A policy restricting the bathroom use of individuals raises a lot of questions. Who will police the restrooms? Will they check the government-issue ID of anyone suspected of using a bathroom for the sex that isn’t on their birth certificate?
The idea of enforcing such legislation is out of the question. Transgender people will continue to use the restroom of the gender they identify with. In cases where transgender students have been told to stop using a bathroom, they have been reluctant to do so. Short of placing security on bathroom doors to check identification documents (which is not being discussed), trans people will continue to use the bathroom they feel comfortable in. Pat McCrory’s office in North Carolina wasn’t able to stop a transgender citizen using the bathroom of their identified gender. Mara Keisling, the head of the National Center For Transgender Equality used the women’s restroom while working to repeal North Carolina’s “bathroom bill”.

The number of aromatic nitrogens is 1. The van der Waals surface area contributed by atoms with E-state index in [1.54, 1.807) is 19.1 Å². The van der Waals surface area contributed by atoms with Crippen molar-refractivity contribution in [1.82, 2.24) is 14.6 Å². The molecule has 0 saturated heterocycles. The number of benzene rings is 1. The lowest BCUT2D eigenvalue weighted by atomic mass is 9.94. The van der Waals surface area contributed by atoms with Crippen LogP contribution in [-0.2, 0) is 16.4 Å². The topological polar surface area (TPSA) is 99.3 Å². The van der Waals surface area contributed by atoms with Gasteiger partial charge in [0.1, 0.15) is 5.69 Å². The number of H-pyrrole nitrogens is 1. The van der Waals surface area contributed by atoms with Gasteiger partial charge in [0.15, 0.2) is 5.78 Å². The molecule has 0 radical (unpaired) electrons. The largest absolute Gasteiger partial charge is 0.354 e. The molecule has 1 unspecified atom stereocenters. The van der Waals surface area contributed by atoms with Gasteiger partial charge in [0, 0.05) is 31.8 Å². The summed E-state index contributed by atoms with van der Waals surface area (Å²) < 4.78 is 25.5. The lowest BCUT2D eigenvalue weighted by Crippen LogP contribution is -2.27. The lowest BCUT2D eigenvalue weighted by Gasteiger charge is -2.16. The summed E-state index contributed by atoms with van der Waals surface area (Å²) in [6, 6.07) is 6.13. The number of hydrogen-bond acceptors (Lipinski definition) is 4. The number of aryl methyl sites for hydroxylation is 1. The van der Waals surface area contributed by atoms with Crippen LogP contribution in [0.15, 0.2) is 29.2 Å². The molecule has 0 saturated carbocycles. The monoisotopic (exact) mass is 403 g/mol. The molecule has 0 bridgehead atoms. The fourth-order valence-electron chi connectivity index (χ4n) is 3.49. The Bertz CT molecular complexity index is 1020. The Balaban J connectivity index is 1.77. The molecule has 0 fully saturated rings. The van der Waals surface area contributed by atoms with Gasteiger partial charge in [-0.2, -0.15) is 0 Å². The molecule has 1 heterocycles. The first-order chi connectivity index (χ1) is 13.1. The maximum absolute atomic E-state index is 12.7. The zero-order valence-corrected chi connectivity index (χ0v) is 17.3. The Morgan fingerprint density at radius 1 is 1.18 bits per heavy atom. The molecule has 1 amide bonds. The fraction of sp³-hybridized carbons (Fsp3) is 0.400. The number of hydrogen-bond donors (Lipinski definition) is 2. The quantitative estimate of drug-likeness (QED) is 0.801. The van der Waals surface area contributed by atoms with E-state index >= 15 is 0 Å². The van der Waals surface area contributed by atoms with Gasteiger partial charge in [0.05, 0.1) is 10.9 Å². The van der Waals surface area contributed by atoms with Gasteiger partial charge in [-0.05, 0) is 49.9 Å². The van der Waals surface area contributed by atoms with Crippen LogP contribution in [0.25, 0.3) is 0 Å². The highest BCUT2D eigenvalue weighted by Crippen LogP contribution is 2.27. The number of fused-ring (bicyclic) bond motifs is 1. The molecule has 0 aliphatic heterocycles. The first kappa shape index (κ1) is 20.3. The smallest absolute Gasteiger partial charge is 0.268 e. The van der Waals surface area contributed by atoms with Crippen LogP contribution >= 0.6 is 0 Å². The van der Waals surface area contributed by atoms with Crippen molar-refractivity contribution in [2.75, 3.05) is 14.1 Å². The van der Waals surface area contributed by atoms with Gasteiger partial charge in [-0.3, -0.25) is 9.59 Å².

It is enforceable with public cooperation. If the government legislates to force transgender people to use the bathroom for the sex written on their birth certificate, then it legitimises the public to take policing into their own hands. If they suspect someone of breaking the law, they may ask private and probing questions themselves. If they suspect illegal activity, the member of the public could phone the police. It could make the experience of using a public restroom even more uncomfortable for trans people and lead to an increase in harassment, but if they are breaking the law they must face the consequences.
[P1] Transgender people have continued to use the bathroom for their identified gender, even when it is illegal. [P2] There is no way of enforcing a bathroom ban without checking IDs on bathroom doors, which is not practical.
Rejecting the premises
[Rejecting P2] The law is enforceable with public assistance.